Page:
Temperature screening not always reliable to mitigate coronavirus risk, experts say

As Canada shifts towards returning to a new normal, temperature screening — an approach that uses a touchless scanner to measure a person’s body temperature — has been the subject of contention as a way to mitigate the spread of the coronavirus.

It’s easy to see its appeal. Temperature checks can be done anywhere, and results are instant.

Two countries that have successfully flattened the rate of infection, New Zealand and Taiwan, are champions of using temperature screening to detect potential cases of COVID-19, of which fever is a symptom.

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And the practice is picking up speed.

In Canada, T&T Supermarket has begun offering temperature checks for customers entering its stores, which they say is to protect shoppers and employees. Tim Hortons has also announced it will begin checking the temperatures of its employees before shifts begin.

In British Columbia, the Restaurant and Foodservices Association proposed temperature screenings for guests and staff as part of a list of measures that would allow restaurants to safely reopen after the first wave of COVID-19 passes.

But whether or not the checks are effective is disputed among health experts and officials.

Canada’s chief public health officer Theresa Tam was quick to shut down the approach during the daily ministerial update on Monday.

“The more you actually understand this virus, the more you begin to know the temperature taking is not effective at all,” she said.

Tam said the likelihood of screening someone who was symptomatic was “relatively inefficient” in comparison to those who were asymptomatic.

“If we have a significant number of asymptomatic or pre-symptomatic people, that also even reduces the effectiveness even more.”

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The Public Health Agency of Canada told Global News in a statement that more than 6.5 million people were screened at Canadian airports during the severe acute respiratory syndrome (SARS) outbreak in 2003, including inbound and outbound travellers.

Of these, 2.3 million travellers were screened using thermal scanners. Despite this intensive screening effort, the PHAC said no cases of SARS were detected using temperature screening.

The PHAC’s Infection Prevention and Control for COVID-19: Interim Guidance for Long Term Care Homes recommends staff screening measures be put in place, including a temperature check twice daily. But the guidance does not propose using them as a coronavirus test replacement.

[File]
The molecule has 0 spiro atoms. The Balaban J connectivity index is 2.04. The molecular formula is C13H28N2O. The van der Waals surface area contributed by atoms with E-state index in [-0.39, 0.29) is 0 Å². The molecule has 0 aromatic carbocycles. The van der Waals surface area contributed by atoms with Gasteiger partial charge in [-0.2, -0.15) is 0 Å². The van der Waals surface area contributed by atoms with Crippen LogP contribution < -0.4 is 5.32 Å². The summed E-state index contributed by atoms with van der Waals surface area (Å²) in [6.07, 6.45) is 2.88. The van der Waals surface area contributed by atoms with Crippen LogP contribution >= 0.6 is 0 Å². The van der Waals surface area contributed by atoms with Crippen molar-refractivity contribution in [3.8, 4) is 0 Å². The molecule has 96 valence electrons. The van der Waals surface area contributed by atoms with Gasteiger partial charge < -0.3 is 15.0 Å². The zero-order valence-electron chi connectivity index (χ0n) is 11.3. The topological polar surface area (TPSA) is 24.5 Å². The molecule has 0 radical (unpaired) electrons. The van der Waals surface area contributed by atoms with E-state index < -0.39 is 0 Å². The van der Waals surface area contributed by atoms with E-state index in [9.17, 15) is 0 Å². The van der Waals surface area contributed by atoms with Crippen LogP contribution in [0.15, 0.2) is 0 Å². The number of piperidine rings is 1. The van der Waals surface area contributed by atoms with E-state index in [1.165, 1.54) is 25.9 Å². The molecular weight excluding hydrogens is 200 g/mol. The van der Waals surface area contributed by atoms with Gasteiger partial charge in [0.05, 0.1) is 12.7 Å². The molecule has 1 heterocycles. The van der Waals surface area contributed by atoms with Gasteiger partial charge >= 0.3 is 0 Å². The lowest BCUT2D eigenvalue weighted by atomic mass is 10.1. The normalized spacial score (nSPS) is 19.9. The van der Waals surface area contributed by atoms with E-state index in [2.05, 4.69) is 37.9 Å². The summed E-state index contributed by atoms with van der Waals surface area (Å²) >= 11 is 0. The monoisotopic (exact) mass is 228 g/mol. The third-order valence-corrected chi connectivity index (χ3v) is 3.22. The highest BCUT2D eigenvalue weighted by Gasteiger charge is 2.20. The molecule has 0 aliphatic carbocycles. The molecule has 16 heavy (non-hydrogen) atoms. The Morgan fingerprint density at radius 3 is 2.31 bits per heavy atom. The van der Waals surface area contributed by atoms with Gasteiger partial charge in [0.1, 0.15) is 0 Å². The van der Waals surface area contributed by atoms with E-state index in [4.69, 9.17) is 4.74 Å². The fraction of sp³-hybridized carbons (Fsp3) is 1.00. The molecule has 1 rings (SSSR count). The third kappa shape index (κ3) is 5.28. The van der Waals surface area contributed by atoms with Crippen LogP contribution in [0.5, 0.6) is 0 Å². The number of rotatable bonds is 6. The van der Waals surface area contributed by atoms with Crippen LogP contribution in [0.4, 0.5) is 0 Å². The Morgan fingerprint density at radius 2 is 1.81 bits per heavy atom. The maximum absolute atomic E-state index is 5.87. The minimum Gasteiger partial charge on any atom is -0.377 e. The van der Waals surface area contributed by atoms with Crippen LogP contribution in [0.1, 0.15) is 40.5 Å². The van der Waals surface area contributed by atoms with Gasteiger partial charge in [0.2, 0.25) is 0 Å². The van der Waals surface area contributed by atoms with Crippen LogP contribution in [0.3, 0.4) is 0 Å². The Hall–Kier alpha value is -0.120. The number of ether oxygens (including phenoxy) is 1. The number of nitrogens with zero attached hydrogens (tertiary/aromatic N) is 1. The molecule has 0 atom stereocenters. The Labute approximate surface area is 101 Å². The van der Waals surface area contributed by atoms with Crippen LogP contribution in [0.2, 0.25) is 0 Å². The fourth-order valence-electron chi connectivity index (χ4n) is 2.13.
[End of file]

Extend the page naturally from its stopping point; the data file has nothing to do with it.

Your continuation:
“Fever is not usually the first symptom of COVID-19 and in some cases a fever never develops, so implementing measures based solely on fever detection is not recommended,” the statement read.

Timothy Sly, an epidemiologist and professor emeritus at Ryerson University’s School of Public Health, agreed that temperature screening is not always reliable but said it does have some benefits.

Healthy people can develop elevated body temperatures without being sick, said Sly, and those who are infected don’t always sport a fever, which means it “probably misses about half of the virus-positive people.”

But even if it missed half of Canada’s infected, Sly said the tests will “at least get half of those people,” particularly those coming into the country after travelling abroad.

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Craig Janes, director of the School of Public Health and Health Systems at the University of Waterloo, said as a front-line screening tool, temperature checks “wouldn’t be all that effective,” but “that doesn’t mean it’s not a good thing to do.”

South Korea, a country lauded for its aggressive coronavirus testing and quick case reduction, has been screening temperatures at airports for months — a move Janes said allowed the country to scan “whole crowds” of travellers and isolate those with higher than normal body temperatures.

“It will pick up those that do have fevers,” he said. “But it’s not going to pick up all of the folks that are capable of transmitting the virus.”

© 2020 Global News, a division of Corus Entertainment Inc.

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